The theater got its name by a highly touted vote of the community. The July 24, 1941, Herald announced that Mrs. Frank Hunter won the $100 first prize for suggesting the theater be given the name of the neighborhood’s major arterial, Admiral Way. The contest drew 1,061 entries with 300 different names. More than 90 entrants suggested “Admiral,” and each got a month’s theater pass.
The contest came mere months before the United States’ entry into World War II, and Danz waxed patriotic over it. He proclaimed that the contest judges – West Seattle High School principal Reid Fulton, Seattle City Council member Bob Jones, Herald publisher Clyde Dunn, theater manager Milt Lewis and Danz himself, plus Sterling executives as advisers – “felt that this was just another way to demonstrate the efficacy of the democratic way of doing things. We can say what we like, do what we like and go where we like – and yes, name our own theaters. That, we feel, explains why the United States is the greatest country in the world.”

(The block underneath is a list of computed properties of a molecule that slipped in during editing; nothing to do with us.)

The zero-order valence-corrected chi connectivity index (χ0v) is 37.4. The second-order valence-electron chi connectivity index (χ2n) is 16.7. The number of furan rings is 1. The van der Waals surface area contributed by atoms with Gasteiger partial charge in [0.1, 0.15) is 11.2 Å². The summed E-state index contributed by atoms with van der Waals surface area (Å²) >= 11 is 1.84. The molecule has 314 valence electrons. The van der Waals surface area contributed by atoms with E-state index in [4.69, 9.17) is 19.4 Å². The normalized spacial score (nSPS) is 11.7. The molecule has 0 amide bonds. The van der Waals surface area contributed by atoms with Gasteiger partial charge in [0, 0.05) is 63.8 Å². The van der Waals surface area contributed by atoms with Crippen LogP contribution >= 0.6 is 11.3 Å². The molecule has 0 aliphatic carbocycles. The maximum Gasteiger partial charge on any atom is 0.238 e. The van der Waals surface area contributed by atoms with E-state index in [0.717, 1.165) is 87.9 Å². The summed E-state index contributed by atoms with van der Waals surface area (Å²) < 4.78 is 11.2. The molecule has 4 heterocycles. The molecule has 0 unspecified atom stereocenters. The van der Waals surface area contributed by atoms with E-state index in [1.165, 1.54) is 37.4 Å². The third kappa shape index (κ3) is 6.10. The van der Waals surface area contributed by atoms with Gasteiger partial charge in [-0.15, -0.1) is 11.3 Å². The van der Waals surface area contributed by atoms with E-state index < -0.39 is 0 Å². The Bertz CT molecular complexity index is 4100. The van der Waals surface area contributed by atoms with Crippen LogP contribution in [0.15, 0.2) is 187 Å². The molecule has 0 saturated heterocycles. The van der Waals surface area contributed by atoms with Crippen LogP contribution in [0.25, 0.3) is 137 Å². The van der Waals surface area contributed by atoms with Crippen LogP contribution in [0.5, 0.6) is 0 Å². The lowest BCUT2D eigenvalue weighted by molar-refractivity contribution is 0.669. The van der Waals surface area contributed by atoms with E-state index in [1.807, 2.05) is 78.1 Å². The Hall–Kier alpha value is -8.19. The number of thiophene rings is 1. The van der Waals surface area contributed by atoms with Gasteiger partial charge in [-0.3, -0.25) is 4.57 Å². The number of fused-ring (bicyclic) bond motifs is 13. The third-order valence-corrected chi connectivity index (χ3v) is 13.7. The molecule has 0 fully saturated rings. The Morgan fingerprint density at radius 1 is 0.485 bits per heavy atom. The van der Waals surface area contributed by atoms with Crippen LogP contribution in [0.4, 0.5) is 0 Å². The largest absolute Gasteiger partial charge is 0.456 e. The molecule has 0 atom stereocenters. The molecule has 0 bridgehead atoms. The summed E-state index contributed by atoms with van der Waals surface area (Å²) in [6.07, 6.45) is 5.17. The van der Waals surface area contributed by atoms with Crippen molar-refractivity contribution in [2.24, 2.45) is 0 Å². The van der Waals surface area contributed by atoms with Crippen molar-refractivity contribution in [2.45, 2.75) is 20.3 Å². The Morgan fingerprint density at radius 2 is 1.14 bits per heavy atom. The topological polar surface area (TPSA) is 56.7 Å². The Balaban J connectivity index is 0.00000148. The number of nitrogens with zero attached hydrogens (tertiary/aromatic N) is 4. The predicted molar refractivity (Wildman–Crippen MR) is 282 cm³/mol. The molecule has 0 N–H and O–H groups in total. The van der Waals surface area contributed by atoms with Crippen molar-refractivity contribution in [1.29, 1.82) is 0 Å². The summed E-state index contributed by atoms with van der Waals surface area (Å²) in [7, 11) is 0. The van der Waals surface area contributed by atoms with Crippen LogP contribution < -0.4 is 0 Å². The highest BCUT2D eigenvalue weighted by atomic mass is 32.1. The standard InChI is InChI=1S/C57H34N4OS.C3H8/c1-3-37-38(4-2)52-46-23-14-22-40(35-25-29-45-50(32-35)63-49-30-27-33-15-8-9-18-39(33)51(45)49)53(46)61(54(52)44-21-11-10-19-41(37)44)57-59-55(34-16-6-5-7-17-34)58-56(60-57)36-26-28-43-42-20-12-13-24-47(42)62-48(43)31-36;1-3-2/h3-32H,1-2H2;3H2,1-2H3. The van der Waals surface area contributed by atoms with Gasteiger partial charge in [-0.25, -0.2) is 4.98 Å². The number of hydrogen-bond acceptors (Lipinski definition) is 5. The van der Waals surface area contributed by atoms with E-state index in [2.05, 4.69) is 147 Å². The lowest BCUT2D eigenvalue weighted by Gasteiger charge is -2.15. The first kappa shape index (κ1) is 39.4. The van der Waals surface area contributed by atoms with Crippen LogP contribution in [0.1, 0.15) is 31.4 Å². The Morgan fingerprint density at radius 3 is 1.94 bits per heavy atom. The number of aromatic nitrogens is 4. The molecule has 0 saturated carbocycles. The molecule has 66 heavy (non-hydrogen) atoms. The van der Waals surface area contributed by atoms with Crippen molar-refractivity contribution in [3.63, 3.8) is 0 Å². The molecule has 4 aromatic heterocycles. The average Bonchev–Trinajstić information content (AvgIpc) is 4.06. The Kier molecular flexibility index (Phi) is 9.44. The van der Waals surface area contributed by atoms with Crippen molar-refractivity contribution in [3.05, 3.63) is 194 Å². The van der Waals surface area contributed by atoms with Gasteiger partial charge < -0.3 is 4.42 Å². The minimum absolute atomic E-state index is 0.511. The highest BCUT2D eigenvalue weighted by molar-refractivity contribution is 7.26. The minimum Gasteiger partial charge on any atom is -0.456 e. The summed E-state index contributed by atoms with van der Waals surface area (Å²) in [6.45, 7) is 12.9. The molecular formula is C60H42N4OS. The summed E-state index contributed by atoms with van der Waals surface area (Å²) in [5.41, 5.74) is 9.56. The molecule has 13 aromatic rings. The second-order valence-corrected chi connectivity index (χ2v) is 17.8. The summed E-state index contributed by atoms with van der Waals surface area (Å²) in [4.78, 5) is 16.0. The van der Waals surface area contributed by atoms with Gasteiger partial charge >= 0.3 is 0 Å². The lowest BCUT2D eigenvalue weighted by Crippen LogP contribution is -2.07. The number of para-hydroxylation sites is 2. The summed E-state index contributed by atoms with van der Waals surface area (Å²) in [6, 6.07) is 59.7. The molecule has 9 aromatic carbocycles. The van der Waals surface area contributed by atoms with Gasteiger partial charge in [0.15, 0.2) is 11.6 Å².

Taking shape under Priteca’s guidance was a curvilinear motif that bolstered an outstanding example of trendy art deco. The Herald, tantalizing the public during the months of construction and remodeling, reported, “The Admiral will be as different from the old time movie theaters as the original airplane was from the modern Boeing bomber. … It transcends every preconceived idea of motion picture theatres and will amaze everyone with its new beauties, its new revelations in comfort, sight and sound.”
Searchlights swept the West Seattle skies the night of Jan. 22, 1942, as a “gala Hollywood opening,” including patriotic street decorations and a California Avenue parade, saluted the Admiral. The opening-night feature, “Week-End in Havana” starring Alice Faye, Carmen Miranda and John Payne, plus an “Our America at War” newsreel and color cartoon, drew 3,000 people. Prices were 35 cents for adults and 11 cents for kids.
Those attending the opening festivities found that the Admiral’s décor fit its nautical name, retaining the Portola’s portholes, and adding seahorses on the chandeliers and exit signs, starfish in the plush carpeting and a giant mast and crow’s nest on the building’s roof (or “upper deck”), with a light in the crow’s nest that glowed when movies were playing.
An enormous, full-color mural depicting the Puget Sound landing of Capt. George Vancouver in 1792 dominated the lobby, and the interior theater walls presented a fluorescent array of starfish, sea anemones and other underwater appliqués that lit up in the dark. Above moviegoers, on the theater’s vast ceiling was a giant compass with the 12 signs of the zodiac.